Simply measuring inter-arm systolic blood pressures (SBPs) can help you assess a patient’s risk of vascular disease or death

Most doctors know that identifying and treating patients with vascular disease can be difficult. A recent meta-analysis found that measuring inter-arm blood pressures can help you determine which patients are at greater risk for vascular disease or death.

Patients with a large inter-arm SBP difference need a vascular assessment, because they may develop more complex vascular disease. Those with inter-arm SBP differences of ≥10 mmHg are at greater[s2If !is_user_logged_in()]…

[/s2If][s2If is_user_logged_in()] vascular disease risk and those with differences of ≥15 mmHg are at a greater risk of dying.


“Initial assessment of people with a higher risk of PVD such as smokers and diabetics should include blood pressure measurements of both arms.”
-Safraj Shahul Hameed, BDS, MSc, DPH, senior research fellow, Centre for Chronic Disease Control (CCDC), New Delhi, India


Key Point: Consider taking your patients’ blood pressure in both arms. Patients with inter-arm SBP differences of ≥10 mmHg or ≥15 mmHg need a vascular assessment due to their increased risk of vascular disease and death.

Safraj Shahul Hameed, BDS, MSc, DPH, senior research fellow, Centre for Chronic Disease Control (CCDC), New Delhi, India, said that the study has particular relevance for your patients since the latest estimates show that 26% of Indians suffer from uncontrolled hypertension. “This meta-analysis of 28 studies indicates that blood pressure measurements should be done in both arms and that differences could indicate increased risk of PVD,” Hameed told mdCurrent-India. “Initial assessment of people with a higher risk of PVD such as smokers and diabetics should include blood pressure measurements of both arms.”

Early detection essential

Many patients do not know that they have peripheral vascular disease (PVD), and PVD is a major risk factor for cardiovascular disease and death. When detected early, patients can make lifestyle changes to improve their health. You and your patients can work together to improve their vascular health through steps such as stopping smoking, improving diet, controlling diabetes, controlling high cholesterol, controlling blood pressure, decreasing obesity, exercising, and decreasing stress.

Task Force for the Management of Arterial Hypertension of the European Society of Hypertension (HTN) and of the European Society of Cardiology advised in 2007 that arm SBP differences are due to PVD. Other studies have suggested that differences of more than 10 mmHg lead to poor patient results.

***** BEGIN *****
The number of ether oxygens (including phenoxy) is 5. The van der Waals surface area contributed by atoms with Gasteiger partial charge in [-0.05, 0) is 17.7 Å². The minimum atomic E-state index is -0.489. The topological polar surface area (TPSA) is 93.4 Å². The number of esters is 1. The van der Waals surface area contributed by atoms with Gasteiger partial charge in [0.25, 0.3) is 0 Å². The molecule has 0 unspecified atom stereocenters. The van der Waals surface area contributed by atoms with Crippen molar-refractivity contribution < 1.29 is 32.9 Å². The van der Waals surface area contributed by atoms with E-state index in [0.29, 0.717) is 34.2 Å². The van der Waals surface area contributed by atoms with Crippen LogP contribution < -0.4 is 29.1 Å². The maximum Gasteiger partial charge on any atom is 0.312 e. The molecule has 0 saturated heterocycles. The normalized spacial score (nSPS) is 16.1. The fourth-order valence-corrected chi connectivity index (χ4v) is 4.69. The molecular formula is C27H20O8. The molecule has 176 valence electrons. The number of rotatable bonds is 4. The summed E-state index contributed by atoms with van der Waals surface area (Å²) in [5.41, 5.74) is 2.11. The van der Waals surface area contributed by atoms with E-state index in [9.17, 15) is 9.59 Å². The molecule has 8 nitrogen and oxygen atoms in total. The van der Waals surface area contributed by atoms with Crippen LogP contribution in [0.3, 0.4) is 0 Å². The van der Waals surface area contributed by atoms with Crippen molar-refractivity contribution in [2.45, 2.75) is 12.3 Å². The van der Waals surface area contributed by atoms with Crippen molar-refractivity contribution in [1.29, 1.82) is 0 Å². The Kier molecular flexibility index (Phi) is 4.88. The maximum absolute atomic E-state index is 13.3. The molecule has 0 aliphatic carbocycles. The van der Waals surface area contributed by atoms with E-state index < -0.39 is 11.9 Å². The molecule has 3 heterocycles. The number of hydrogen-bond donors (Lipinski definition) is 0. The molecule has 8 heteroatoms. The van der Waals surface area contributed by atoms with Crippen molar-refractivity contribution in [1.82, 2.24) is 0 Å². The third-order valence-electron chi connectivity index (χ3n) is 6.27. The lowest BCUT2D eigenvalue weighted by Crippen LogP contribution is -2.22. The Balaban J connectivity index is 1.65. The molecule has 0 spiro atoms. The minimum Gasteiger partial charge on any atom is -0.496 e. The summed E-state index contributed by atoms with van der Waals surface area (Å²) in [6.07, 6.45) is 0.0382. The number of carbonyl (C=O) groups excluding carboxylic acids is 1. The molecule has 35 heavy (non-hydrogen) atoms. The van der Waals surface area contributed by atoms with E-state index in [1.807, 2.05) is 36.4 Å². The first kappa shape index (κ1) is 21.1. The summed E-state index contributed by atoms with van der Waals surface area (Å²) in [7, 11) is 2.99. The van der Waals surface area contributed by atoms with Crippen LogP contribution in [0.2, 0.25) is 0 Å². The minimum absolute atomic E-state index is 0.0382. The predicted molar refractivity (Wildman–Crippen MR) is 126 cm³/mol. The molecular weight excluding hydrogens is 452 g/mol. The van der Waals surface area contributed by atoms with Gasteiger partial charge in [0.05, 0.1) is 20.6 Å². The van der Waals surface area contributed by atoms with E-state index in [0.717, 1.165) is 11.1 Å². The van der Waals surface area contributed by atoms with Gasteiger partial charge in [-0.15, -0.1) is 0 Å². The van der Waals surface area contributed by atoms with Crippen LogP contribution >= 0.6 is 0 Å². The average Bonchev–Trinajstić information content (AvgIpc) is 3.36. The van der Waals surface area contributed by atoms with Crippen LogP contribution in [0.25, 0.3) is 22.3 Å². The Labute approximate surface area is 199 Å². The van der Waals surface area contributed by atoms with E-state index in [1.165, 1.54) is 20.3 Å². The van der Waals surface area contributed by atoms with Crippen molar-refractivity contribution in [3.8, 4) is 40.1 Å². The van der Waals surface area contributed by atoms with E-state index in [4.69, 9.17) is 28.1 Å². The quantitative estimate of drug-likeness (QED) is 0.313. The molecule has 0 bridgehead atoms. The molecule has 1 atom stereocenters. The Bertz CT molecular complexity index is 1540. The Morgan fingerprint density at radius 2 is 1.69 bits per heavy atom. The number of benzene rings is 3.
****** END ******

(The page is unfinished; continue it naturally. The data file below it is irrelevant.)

The authors of this study assessed the connection between inter-arm SBP differences and death, and central or peripheral vascular disease. In an invasive assessment using angiography for patients with more than 50% occlusion of the subclavian artery, there was a mean SBP difference of 37 mmHg. A difference of ≥10 mmHg was strongly linked to subclavian stenosis. This was both clinically and statistically significant (P<0.0001). In patients who were evaluated by non-invasive methods, a difference of ≥15 mmHg was associated with PVD, pre-existing cerebrovascular disease, increased cardiovascular mortality, and all-cause mortality. Differences of ≥10 mmHg were also linked to PVD.

Source: Clark CE, Taylor RS, Shore AC, Ukoumunne OC, Campbell JL. Association of a difference in systolic blood pressure between arms with vascular disease and mortality: a systematic review and meta-analysis. Lancet Online January 30, 2012 DOI:10.1016/S0140-6736(11)61710-8.

Access the original journal information here:
http://www.thelancet.com/journals/lancet/article/PIIS0140-6736%2811%2961710-8/abstract
Journal publishers are independent from mdCurrent-India and may require a subscription or charge a fee to download the full article.

[/s2If]

Log in or register for free to continue reading
Register Now For Free Already Registered? Log In
This entry was posted in Cardiology, Cardiovascular Disease, Hypertension, Primary Care and tagged , , , , , , , , . Volume: .

Post a Comment

You must be logged in to post a comment.